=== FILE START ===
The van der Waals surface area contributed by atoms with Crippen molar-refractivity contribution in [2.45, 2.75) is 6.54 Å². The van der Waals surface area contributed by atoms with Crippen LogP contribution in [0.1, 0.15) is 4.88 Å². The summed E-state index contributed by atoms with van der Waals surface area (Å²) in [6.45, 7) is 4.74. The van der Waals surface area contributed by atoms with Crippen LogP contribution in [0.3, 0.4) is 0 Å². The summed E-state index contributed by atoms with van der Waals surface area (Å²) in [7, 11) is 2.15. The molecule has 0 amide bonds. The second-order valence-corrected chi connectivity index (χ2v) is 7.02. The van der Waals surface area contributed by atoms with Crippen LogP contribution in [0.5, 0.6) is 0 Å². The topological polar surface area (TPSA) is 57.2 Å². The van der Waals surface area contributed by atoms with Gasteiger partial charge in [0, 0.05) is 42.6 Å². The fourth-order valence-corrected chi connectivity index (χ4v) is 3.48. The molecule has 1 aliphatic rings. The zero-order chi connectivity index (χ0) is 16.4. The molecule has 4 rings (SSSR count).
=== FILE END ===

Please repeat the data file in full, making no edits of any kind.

The van der Waals surface area contributed by atoms with Crippen molar-refractivity contribution in [2.45, 2.75) is 6.54 Å². The van der Waals surface area contributed by atoms with Crippen LogP contribution in [0.1, 0.15) is 4.88 Å². The summed E-state index contributed by atoms with van der Waals surface area (Å²) in [6.45, 7) is 4.74. The van der Waals surface area contributed by atoms with Crippen LogP contribution in [0.3, 0.4) is 0 Å². The summed E-state index contributed by atoms with van der Waals surface area (Å²) in [7, 11) is 2.15. The molecule has 0 amide bonds. The second-order valence-corrected chi connectivity index (χ2v) is 7.02. The van der Waals surface area contributed by atoms with Crippen LogP contribution in [0.5, 0.6) is 0 Å². The topological polar surface area (TPSA) is 57.2 Å². The van der Waals surface area contributed by atoms with Gasteiger partial charge in [0, 0.05) is 42.6 Å². The fourth-order valence-corrected chi connectivity index (χ4v) is 3.48. The molecule has 1 aliphatic rings. The zero-order chi connectivity index (χ0) is 16.4. The molecule has 4 rings (SSSR count).